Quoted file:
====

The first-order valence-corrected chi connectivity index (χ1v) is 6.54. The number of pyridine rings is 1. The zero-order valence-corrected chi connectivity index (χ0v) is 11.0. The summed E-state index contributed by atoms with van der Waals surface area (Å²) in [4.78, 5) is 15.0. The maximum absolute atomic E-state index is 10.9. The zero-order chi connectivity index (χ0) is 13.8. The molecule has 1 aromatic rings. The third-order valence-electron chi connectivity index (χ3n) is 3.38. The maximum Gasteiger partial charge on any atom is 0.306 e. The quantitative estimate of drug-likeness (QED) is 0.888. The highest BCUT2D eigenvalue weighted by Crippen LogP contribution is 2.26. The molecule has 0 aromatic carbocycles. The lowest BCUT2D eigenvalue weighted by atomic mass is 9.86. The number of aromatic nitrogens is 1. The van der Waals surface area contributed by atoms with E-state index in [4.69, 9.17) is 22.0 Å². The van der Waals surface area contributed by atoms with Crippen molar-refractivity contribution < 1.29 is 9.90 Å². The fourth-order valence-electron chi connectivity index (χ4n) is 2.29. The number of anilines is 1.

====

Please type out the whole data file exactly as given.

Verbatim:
The first-order valence-corrected chi connectivity index (χ1v) is 6.54. The number of pyridine rings is 1. The zero-order valence-corrected chi connectivity index (χ0v) is 11.0. The summed E-state index contributed by atoms with van der Waals surface area (Å²) in [4.78, 5) is 15.0. The maximum absolute atomic E-state index is 10.9. The zero-order chi connectivity index (χ0) is 13.8. The molecule has 1 aromatic rings. The third-order valence-electron chi connectivity index (χ3n) is 3.38. The maximum Gasteiger partial charge on any atom is 0.306 e. The quantitative estimate of drug-likeness (QED) is 0.888. The highest BCUT2D eigenvalue weighted by Crippen LogP contribution is 2.26. The molecule has 0 aromatic carbocycles. The lowest BCUT2D eigenvalue weighted by atomic mass is 9.86. The number of aromatic nitrogens is 1. The van der Waals surface area contributed by atoms with E-state index in [4.69, 9.17) is 22.0 Å². The van der Waals surface area contributed by atoms with Crippen molar-refractivity contribution < 1.29 is 9.90 Å². The fourth-order valence-electron chi connectivity index (χ4n) is 2.29. The number of anilines is 1.